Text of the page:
Three years on, and still we are polarised by Brexit

By Dr David Cliff, Managing Director of Gedanken

If ever there were a time when confidence has been lost in our political system, it is now. At the time of writing, Britain’s departure date from the EU still hangs in the balance. The absence of clarity is palpable.

The lack of consensus comes about because there isn’t an acceptable position that would meet the most basic criteria in the minds of our political classes, or, indeed the wider population. Remain voters are bitter about being torn from the state of Europe. They fear a loss of identity and that we are descending into right-wing anarchy. Leave voters are not all racists, and most can embrace the complexity of the arguments, risks and responsibilities that independence involves. But even amongst these, very few assumed when they voted to leave, they would be doing so with the actual risk of saying “just go”.

Whilst Europe has been quite inflexible, the UK has been plain confused on how we can go about negotiations, tasks, timescales and notices such as article 50. Whilst untangling 45 years of a relationship with the supercontinent is a task reminiscent of unpicking the Gordian Knot, the UK does not deserve honourable mention in the world for the way we have conducted ourselves.

It is my belief that the UK brand has been tarnished. We are no longer seen as world leaders. Worse than that, there are many amongst the population who do not want to take pride in that position, preferring to see us as imperialists and exploiters of the past that now need to know our place.

Yes, the UK has an identity crisis but it’s not about coming out of Europe. We live in a diverse, multicultural community. Many young people take off and fight for a religious state; others feel actively discriminated against in a heartless benefit system. We live in the sixth richest country in the world; this system neither gives the young a platform to get on their feet, or the chronically dependent a dignity of life.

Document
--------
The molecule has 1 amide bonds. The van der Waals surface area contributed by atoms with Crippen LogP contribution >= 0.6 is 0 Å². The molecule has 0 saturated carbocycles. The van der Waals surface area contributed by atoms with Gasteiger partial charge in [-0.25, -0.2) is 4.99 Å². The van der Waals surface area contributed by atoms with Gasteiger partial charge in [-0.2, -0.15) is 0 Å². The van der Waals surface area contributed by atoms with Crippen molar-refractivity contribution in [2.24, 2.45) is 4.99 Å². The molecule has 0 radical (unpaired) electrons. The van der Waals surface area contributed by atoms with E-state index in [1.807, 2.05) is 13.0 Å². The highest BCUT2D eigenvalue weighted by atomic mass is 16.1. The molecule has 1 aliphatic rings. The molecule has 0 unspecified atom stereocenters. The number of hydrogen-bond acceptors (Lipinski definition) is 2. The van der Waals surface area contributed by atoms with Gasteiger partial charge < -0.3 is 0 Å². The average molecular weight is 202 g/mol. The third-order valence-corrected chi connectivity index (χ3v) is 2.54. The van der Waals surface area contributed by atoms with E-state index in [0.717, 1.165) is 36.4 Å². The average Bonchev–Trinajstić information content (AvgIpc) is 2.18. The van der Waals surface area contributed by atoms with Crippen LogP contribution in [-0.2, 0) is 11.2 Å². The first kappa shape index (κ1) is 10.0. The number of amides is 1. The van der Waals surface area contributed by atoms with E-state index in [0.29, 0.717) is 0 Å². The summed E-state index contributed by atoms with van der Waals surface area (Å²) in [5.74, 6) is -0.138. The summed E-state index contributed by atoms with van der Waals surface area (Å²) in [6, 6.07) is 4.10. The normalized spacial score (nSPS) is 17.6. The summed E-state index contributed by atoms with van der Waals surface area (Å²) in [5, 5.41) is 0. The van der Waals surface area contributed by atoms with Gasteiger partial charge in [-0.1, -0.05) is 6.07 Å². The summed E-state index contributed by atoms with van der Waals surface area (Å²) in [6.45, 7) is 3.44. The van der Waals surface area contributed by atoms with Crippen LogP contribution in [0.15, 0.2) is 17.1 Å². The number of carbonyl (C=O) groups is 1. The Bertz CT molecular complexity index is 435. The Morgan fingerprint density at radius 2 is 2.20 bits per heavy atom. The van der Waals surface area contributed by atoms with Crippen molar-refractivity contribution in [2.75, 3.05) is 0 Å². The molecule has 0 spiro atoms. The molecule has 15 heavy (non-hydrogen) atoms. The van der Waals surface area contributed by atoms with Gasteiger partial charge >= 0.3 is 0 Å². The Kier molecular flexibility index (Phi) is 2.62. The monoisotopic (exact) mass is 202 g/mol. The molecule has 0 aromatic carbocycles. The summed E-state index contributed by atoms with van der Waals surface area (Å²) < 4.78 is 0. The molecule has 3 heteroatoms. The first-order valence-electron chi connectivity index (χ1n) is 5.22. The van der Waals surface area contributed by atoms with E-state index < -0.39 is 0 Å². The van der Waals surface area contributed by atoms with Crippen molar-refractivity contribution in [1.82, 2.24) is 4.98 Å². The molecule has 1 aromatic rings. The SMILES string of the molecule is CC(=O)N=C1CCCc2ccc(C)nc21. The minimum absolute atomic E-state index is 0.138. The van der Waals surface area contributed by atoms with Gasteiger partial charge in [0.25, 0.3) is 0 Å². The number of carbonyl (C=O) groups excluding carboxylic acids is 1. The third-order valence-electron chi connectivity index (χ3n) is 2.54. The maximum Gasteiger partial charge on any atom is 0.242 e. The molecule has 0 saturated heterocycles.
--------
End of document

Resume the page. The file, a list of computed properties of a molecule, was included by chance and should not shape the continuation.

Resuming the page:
Our preoccupation with Europe continues and people fear what will happen after we leave. Frankly I do, for the forces that brought about the vote have remained substantially unaddressed. In a February viewing of Question Time, it was heartening to see members of the audience very happy to give up the HS2 investment locally in favour of the North, where it would confer greater benefit. Yet, this train will be hard to stop given the perverse mentality of a sink investment and vanity project all rolled together.

The turbulence of the coming and going of jobs, the gaining and losing of fortunes and a period of financial uncertainty pales into insignificance, next to the failure of unity as a nation. A unity that is possible and can be seen to be possible when the people actually engage in debate. Despite this, our politicians fail to listen and fail to trust in those processes, simply deriving mandates every 5 years that result in a vote for Labour or the Conservatives.

Our political system is as polarised as the Brexit vote itself and this itself reflects the underlying divide in our society. Proportional representation was kicked out some time ago, but probably needs some resuscitation at this point. However, even this is valueless if we cannot get over the ability of politicians to listen to what people are truly saying; to weigh the quietest voices in our community alongside the might of connected movers and shakers. The favoured and connected typically operate above the glass ceilings. But far beneath, there are many are who couldn’t even bounce up far enough to hit their heads!